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Real estate record and builders' guide: v. 26, no. 659: October 30, 1880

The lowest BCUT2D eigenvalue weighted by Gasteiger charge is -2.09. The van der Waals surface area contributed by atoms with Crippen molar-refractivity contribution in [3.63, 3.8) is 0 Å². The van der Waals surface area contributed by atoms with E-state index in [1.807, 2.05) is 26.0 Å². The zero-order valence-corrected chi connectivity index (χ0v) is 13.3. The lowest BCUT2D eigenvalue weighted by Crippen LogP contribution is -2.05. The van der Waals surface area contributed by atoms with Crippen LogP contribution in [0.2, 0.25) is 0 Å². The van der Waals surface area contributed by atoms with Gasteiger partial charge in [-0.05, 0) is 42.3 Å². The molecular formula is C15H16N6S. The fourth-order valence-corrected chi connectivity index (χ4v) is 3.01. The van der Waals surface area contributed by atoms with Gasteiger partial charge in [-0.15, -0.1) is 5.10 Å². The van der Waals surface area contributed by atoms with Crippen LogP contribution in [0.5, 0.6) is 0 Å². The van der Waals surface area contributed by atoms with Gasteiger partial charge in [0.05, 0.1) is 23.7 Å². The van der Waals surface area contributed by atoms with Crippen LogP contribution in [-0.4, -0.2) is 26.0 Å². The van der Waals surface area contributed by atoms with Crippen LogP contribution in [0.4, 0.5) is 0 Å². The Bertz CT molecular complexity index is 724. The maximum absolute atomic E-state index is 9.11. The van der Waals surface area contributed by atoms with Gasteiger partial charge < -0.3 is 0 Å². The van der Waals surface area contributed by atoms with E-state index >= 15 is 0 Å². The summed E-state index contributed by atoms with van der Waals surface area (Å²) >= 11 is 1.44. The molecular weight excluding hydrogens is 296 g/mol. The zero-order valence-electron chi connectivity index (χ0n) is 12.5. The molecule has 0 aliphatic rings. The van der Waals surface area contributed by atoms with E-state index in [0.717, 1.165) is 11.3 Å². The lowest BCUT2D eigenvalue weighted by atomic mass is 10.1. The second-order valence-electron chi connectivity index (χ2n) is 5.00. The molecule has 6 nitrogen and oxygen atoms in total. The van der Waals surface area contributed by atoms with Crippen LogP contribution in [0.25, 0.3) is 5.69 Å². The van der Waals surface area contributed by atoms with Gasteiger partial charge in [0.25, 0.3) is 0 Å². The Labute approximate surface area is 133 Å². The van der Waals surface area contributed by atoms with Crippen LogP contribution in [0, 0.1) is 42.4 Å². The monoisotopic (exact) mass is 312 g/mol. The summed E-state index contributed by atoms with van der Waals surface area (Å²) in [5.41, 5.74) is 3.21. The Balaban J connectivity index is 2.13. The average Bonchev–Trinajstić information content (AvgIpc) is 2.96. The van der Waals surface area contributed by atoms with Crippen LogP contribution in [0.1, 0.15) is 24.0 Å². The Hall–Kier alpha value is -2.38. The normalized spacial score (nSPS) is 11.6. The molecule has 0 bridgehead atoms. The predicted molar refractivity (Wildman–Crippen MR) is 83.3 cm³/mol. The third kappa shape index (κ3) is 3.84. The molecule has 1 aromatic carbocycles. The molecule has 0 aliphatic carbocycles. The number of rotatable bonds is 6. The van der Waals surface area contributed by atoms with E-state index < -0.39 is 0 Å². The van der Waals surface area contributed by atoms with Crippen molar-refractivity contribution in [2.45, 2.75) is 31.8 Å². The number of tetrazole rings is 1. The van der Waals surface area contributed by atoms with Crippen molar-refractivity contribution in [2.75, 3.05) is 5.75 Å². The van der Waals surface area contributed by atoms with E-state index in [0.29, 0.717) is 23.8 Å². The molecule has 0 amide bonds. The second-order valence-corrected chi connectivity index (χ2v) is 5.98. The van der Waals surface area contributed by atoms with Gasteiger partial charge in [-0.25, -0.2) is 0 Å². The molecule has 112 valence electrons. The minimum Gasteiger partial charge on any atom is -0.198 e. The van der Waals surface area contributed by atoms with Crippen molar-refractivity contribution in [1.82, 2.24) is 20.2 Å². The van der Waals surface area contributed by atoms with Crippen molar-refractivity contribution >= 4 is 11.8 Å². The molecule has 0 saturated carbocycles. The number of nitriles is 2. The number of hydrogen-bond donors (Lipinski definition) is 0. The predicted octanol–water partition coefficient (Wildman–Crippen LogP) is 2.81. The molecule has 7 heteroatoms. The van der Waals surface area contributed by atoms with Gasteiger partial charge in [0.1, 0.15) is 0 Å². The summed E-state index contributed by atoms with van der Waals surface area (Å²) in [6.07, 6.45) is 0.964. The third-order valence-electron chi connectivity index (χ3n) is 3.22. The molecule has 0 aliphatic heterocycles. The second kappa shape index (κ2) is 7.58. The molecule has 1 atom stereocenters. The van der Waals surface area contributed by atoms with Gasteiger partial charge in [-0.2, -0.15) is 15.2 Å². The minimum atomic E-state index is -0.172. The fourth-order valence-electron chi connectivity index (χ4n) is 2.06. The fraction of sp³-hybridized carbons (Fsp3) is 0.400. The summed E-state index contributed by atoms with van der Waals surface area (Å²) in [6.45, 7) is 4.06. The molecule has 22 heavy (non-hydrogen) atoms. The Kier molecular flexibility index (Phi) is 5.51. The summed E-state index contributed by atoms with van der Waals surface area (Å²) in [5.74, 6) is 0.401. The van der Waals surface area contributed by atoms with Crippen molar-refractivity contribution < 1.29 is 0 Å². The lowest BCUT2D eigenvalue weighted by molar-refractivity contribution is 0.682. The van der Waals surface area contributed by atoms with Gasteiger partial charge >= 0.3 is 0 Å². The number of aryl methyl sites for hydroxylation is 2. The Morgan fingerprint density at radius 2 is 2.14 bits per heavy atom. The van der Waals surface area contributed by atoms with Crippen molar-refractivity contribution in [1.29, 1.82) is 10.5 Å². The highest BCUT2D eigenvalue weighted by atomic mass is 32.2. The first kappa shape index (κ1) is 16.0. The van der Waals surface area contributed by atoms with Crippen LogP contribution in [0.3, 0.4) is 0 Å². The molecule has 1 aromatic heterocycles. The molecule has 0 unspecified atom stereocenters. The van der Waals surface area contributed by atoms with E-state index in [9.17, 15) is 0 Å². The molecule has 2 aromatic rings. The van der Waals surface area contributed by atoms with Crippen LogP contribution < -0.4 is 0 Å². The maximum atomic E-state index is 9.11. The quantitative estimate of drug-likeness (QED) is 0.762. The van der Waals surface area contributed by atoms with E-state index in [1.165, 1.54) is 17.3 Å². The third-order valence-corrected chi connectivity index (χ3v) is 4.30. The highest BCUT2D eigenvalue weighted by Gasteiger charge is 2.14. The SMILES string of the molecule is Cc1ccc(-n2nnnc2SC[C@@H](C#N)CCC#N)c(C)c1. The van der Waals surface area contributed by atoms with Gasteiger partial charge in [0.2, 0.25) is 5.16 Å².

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Real Estate Record AND BUILDERS^ GUIDE. Vol. XXYI. NEW TOEK, SATURDAY, OCTOBEE 30, 1880. No. 659 Published Weekly by €^t %ml Estate Mitaxh %BBamiian. TERMS. ■ ONE YEAR, in advance....SIO.OO. Communications should be addressed to C. W. Si;VBET, No. 137 Broadway TO OUR BANK PRESIDENTS. You are, almost every hour of the day, visited by capitalists anxious to obtain your views as to good investments. In every instance your advice is to purchase railroad securities and other commodities, which abound in and around Wall street. In nine cases out of ten your advice is followed, but in how many cases are your ideas cursed with all the expletives that the Anglo-Saxon language patronizes ? If you will be good enough to place a copy of The Real Estate Record, subscription price ten dollars, payable in advance (even by bank presidents), on your desks and study its contents from week to week, you will not only be better citizens of this enterprising- metropolis, but you will guide men of inferi¬ or intelligence into the proper channels of investment. There is nothing in this entire market so cheap at present prices as real estate. Why don't you tell your customers to buy it ? Show them the pages of The Real Estate Record open on your desk, and you can tell them where and what to purchase. Whatever you now offer them in the shape of securities has gone up at a terrific rate during the past twelve-month, while real estate has not. You now tell your custoaaers that you do not know anything about real estate, that you do not even own the building in which you transact your business; that you cannot loan on real estate—but are these valid reasons why you should not inform your cus tomers, that, for purposes of investment, reaj estate in New York City and suburbs is the very cheapest of all commodities, that it has not risen with the tide of prosperity as yet, and that the time is now very near at hand when a judicious investment in real property, instead of fancy property, will give pecuniary returns far more satisfactory and productive of less worry, more sleep and better digestion than any of the Wall street articles you now offer them. Show them The Real Estate Record, and your own consciences as well as your cus¬ tomers' pockets wiil be highly benefited. -—:-----<•>—----:— ' . ' -- . It really takes one's breath away to read the statistics as they reach us from tim^e to time from the Census Bureau. Here is our good sister City ol: Brooklyn, which only a few years ago used to be called New York's bedroom, with a population of 566,689, and the entire State of Rhode Island with only 276,530 inhabitants. Further comment is unnecessary. Great is Brooklyn, but how much greater the Em¬ pire State of New York, of wLich it after all only forms an integral part. Who, after all, can predict at this rate of growth, the future grandeur of our own unparalleled State, with its financial power, its increasing trade, its unrivalled commerce and its indomitable en¬ terprise ? It strikes us that even the veriest Hoosier of the great West feels his heart swell with pride when contemplating the picture pre¬ sented by this State of States. THE SELECTION OF THE SITE. To-day, or on Monday, the Committee on Sites, appointed by the temporary Board of Officers of the World's Fair, will discuss, in the presence of several interested parties, the merits of the various sites visited by them during the past few weeks. We pur¬ posely make this public announcement, as the Committee themselves have as yet failed to do so. It is important, even at these initiatory proceedings, that not only owners of real estat*;, but also the railroad magnates and leading hotel-keepers should be consulted. No World's Fair can be a flnancial success unless a combination of interest presents it¬ self to the minds of those who will profit by the increased amount of travel and the large influx of strangers in our midst. The representatives of the various trunk lines, as well as the managers of the city and suburban rapid transit and surface roads, and the proprietors of the leadinohotels and places of amusements, should all be consulted, as the views of such men, in regard to the practica¬ bility of moving and accommodating large bodies of visitors, are worth listening to before the subscription books are opened on Nov. 10. As to the real estate interest, we should like to see invitations extended to the Astors, the Rhinelanders, the Lorillards, Hamilton Fish and the like, all representing vast estates that have no particular axes to grind, or spe¬ cial localities to favor, and yet whose ideas, in regard to the general advantages derived from the selection of any special site, will be of inflnite value and guidance to the Com¬ mittee. Of course, it is vsrell understood that any decision arrived at for the present must be ratifled by the permanent Commission when organized after the closing of the subscrip¬ tion books; nevertheless, all precedents in such matters teach us that the action of those who have been temporarily engaged in the preliminary work is generally approved by those who come in at the last moment, when time, which moves quickly, does not permit any further delays. POINTS ABOUT THE STOCK MARKET. Knowing ones say that Jay Gould has fixed things with the Ijidian tribes in the Indian Territory. The Creeks, Cherokeea and other semi-civilized tribes have, it is hinted, agreed to withdraw all opposition to tlie opening of the Territory. The large allotments of land now held by the tribes would, in that event, become marketable; and the Indians would become enriched. It should be remembered that these partly civ¬ ilized Indians are controlled mainly by the half-breeds ; and these latter appreciate the advantages of wealth. The railroad com¬ panies have, ifc is said, come to an under¬ standing with the Indian leaders, and the Territory will soon be thrown open. Hence there isi a great deal of quiet buying of M., K. & T. and St. Louis & San Francisco. A deal is on foot in Central Pacific. These were marketed a year ago at 85, and are now selling under 75. They pay six per cent., that is, eight per cent, on the present price. Central Iowa is on the cards for a big ad¬ vance. So is C, C. & I. C, as the decision of the Supreme Court will soon be rendered, in which will be affirmed the liability of the Pennsylvania road for these bonds. Green Mountain mining stock, to which we have often referred as a good property, has made a large advance during the past week, and may go much higher. Ontario & Western, it is claimed, is about to have that long promised deal. People are afraid of this stock, beeause of deceptive points given ou!. from time to time, but Woerishoffer, Traske & Francis, Sam. Tilden and several other large concerns are said to be large holders of this stock, at pretty high flgures. While it is gratifying to note the avidity with which investors took up our city bonds, it should be remembered that half the money came from Europe. As the bonds are ex¬ empt frora local taxation, they are a good security to have in the house. But govern¬ ment's are better, as they are exempt from all taxation. The local taxation makes a difference of nearly one per cent, on the face value of the bonds. The rise in Chicago & Alton was not unex¬ pected. The road runs through a profitable country, and its local business is unaffected by railway wars. The present stock, it is supposed, will some time be worth 200. The cheapness of money, .it is now settled, is due to large trajisfers of European capital to New York City. Judguig from the im-